return that;
};

function examples(f) {

  console.log(f([
    {
      encrypted: "oy oy oy",
      encSig: "bla",
      decSig: "bla"
    },
    {
      encrypted: "rab oof",
      encSig: "baz",
      decSig: "baz"
    }
  ], new MockSuccessProvider0()));

  console.log(f([
    {
      encrypted: "oy oy oy",
      encSig: "bla",
      decSig: "bla"
    },
    {
      encrypted: "rab oof",
      encSig: "baz",
      decSig: "baz"
    }
  ], new MockFailureProvider0()));

}


The output of this mocked up scenario is:

> examples(decryptSecrets);

[ { encrypted: 'oy oy oy',
    encSig: 'bla',
    decSig: 'bla',
    decrypted: 'yo yo yo' },
  { encrypted: 'rab oof',
    encSig: 'baz',
    decSig: 'baz',
    decrypted: 'foo bar' } ]
[ [Error: encrypted signature cannot be verified for 0],
  [Error: encrypted signature cannot be verified for 1] ]

One thing to notice is that the above has no side effects (except the logging in the usage at the end to demonstrate it working). This allows us to focus on the core parts of the problem, pushing out system interaction and side effects to outer layers, and making the code usable in more contexts.

We inject the crypto provider as an argument which means we can swap out providers depending on the running environment. For example when running in Node we can use whatever Node package we wish to use to provide encryption and signature verification functionality, whereas in the browser we can wrap browser cryptographic APIs in the Crypto0 interface. When testing (like above with our mock providers) we can define the providers we need to satisfy our test cases. No dangerous stubs or test doubles that modify other object behaviors at runtime just to test logic contained elsewhere. It uses just simple mock providers, which are passed in at the call-site in our consumer code.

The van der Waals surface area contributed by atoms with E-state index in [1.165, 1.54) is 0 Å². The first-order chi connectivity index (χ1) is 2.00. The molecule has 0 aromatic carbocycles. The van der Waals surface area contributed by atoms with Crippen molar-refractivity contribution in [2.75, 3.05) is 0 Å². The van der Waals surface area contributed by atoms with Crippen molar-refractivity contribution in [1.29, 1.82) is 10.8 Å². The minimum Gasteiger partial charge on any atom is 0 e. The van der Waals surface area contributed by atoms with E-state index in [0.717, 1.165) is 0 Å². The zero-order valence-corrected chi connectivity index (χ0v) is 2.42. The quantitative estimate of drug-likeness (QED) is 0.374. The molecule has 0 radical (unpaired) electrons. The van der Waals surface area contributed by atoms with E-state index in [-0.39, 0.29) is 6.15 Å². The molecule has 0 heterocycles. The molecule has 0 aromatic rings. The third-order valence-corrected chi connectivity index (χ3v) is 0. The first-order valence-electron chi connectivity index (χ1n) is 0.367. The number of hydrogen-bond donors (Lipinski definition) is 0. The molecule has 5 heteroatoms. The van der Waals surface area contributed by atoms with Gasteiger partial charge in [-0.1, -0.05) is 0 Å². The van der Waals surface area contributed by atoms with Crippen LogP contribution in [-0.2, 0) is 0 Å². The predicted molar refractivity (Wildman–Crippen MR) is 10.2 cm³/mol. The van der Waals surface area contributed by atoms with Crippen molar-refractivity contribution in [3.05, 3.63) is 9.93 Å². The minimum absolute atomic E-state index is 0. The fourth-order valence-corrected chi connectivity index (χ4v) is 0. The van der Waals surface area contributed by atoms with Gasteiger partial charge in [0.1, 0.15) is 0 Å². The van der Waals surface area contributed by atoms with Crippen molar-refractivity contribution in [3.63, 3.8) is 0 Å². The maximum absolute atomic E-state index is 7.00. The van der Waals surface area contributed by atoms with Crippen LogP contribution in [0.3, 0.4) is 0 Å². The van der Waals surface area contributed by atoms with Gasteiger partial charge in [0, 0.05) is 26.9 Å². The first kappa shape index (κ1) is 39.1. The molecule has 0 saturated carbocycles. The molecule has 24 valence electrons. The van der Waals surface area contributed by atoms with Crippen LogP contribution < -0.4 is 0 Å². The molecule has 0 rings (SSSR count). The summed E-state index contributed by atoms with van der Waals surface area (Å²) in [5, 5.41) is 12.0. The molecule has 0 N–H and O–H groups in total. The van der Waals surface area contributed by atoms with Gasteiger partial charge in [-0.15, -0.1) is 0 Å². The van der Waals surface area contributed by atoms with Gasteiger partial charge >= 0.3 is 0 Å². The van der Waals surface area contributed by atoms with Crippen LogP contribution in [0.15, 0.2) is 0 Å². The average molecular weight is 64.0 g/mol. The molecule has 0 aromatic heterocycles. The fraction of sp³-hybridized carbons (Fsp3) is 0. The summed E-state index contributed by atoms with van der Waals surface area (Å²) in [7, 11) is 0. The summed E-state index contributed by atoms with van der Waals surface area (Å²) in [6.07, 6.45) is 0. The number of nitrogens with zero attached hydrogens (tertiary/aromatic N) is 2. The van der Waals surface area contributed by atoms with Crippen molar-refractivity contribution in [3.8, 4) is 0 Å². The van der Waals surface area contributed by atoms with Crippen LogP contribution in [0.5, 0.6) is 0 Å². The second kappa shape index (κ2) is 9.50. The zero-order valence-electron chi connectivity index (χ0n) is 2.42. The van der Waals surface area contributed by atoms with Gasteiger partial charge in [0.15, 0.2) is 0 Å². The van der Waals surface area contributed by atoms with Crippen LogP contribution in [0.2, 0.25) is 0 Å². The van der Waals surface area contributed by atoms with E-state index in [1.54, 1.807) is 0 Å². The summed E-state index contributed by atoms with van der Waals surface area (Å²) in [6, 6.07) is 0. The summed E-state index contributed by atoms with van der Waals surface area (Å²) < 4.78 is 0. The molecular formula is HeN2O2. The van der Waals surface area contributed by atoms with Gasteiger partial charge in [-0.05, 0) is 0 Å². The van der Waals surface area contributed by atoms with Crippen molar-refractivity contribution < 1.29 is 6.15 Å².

Similarly we have the benefit that the decryptSecrets function accepts values for the encrypted and signature contents instead of passing in paths or URLs or DOM ids since depending on the our running context we may wish to implement this differently.

In the browser we might want to choose between retrieving encrypted and signature content from DOM elements referenced by IDs or retrieving the content by URLs. In a Node running environment we may choose either file paths or network URLs.

It’s nice and all that we inherited a referentially transparent core and I appreciate that we can inject our crypto provider and determine how to read in the encrypted data and signatures from the consuming code, but is it awesome yet? The function used to map over the given secrets is a little clunky. What if we needed it to provide slightly differing logic?

For that matter, what if we’d like to make verifying secrets on both sides optional? As in whether to verify the encrypted data before decrypting or whether to verify the decrypted data at the end. We’d have to maintain three new versions of the function with little or no ability to meaningfully reuse existing definitions or structure.

Let’s see how we might be able to improve our code to offer a more composable interface. Specifically we want to allow verifying signatures on either encrypted or decrypted sides optional by just composing functions together.

Unify and contextualize your sequencing